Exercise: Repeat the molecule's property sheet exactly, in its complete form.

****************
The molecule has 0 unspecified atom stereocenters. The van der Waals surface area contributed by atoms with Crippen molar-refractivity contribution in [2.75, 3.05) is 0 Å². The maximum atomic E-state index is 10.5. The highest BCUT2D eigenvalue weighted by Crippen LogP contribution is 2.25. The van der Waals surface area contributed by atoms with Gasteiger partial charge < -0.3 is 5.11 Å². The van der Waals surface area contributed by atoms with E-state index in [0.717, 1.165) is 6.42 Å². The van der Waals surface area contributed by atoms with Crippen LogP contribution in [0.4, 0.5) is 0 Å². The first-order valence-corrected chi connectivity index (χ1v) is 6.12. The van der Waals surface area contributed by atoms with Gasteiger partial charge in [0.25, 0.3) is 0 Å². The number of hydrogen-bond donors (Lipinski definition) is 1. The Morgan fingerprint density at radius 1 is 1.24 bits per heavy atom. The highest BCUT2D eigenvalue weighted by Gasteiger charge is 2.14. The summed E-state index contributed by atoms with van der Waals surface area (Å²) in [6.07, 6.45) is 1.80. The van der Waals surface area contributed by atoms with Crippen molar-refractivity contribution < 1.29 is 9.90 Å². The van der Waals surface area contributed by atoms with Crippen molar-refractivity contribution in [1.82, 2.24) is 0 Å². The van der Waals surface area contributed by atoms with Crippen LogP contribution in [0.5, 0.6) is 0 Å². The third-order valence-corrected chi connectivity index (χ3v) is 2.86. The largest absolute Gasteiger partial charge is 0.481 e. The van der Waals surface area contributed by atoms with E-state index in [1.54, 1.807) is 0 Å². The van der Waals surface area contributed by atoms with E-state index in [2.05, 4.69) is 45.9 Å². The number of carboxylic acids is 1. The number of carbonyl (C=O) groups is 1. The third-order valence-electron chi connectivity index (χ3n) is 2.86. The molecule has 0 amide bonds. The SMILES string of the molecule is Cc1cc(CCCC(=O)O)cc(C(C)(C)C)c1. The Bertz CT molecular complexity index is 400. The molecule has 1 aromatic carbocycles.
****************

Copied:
The molecule has 0 unspecified atom stereocenters. The van der Waals surface area contributed by atoms with Crippen molar-refractivity contribution in [2.75, 3.05) is 0 Å². The maximum atomic E-state index is 10.5. The highest BCUT2D eigenvalue weighted by Crippen LogP contribution is 2.25. The van der Waals surface area contributed by atoms with Gasteiger partial charge < -0.3 is 5.11 Å². The van der Waals surface area contributed by atoms with E-state index in [0.717, 1.165) is 6.42 Å². The van der Waals surface area contributed by atoms with Crippen LogP contribution in [0.4, 0.5) is 0 Å². The first-order valence-corrected chi connectivity index (χ1v) is 6.12. The van der Waals surface area contributed by atoms with Gasteiger partial charge in [0.25, 0.3) is 0 Å². The number of hydrogen-bond donors (Lipinski definition) is 1. The Morgan fingerprint density at radius 1 is 1.24 bits per heavy atom. The highest BCUT2D eigenvalue weighted by Gasteiger charge is 2.14. The summed E-state index contributed by atoms with van der Waals surface area (Å²) in [6.07, 6.45) is 1.80. The van der Waals surface area contributed by atoms with Crippen molar-refractivity contribution < 1.29 is 9.90 Å². The van der Waals surface area contributed by atoms with Crippen molar-refractivity contribution in [1.82, 2.24) is 0 Å². The van der Waals surface area contributed by atoms with Crippen LogP contribution in [0.5, 0.6) is 0 Å². The third-order valence-corrected chi connectivity index (χ3v) is 2.86. The largest absolute Gasteiger partial charge is 0.481 e. The van der Waals surface area contributed by atoms with E-state index in [1.54, 1.807) is 0 Å². The van der Waals surface area contributed by atoms with E-state index in [2.05, 4.69) is 45.9 Å². The number of carboxylic acids is 1. The number of carbonyl (C=O) groups is 1. The third-order valence-electron chi connectivity index (χ3n) is 2.86. The molecule has 0 amide bonds. The SMILES string of the molecule is Cc1cc(CCCC(=O)O)cc(C(C)(C)C)c1. The Bertz CT molecular complexity index is 400. The molecule has 1 aromatic carbocycles.